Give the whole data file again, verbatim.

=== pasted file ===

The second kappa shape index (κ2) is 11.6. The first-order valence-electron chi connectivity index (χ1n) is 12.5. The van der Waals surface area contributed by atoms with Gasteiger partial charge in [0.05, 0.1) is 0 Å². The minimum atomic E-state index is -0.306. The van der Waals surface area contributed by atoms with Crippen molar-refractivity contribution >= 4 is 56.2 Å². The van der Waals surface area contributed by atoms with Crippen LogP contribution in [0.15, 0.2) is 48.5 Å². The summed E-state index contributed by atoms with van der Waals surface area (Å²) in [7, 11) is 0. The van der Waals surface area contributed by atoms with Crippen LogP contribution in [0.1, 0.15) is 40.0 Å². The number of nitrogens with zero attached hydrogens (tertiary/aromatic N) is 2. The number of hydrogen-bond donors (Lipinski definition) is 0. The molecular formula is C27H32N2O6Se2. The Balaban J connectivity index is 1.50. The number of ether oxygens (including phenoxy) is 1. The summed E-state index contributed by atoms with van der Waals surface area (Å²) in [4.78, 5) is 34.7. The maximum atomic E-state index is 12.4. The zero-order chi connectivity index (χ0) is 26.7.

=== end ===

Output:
The second kappa shape index (κ2) is 11.6. The first-order valence-electron chi connectivity index (χ1n) is 12.5. The van der Waals surface area contributed by atoms with Gasteiger partial charge in [0.05, 0.1) is 0 Å². The minimum atomic E-state index is -0.306. The van der Waals surface area contributed by atoms with Crippen molar-refractivity contribution >= 4 is 56.2 Å². The van der Waals surface area contributed by atoms with Crippen LogP contribution in [0.15, 0.2) is 48.5 Å². The summed E-state index contributed by atoms with van der Waals surface area (Å²) in [7, 11) is 0. The van der Waals surface area contributed by atoms with Crippen LogP contribution in [0.1, 0.15) is 40.0 Å². The number of nitrogens with zero attached hydrogens (tertiary/aromatic N) is 2. The number of hydrogen-bond donors (Lipinski definition) is 0. The molecular formula is C27H32N2O6Se2. The Balaban J connectivity index is 1.50. The number of ether oxygens (including phenoxy) is 1. The summed E-state index contributed by atoms with van der Waals surface area (Å²) in [4.78, 5) is 34.7. The maximum atomic E-state index is 12.4. The zero-order chi connectivity index (χ0) is 26.7.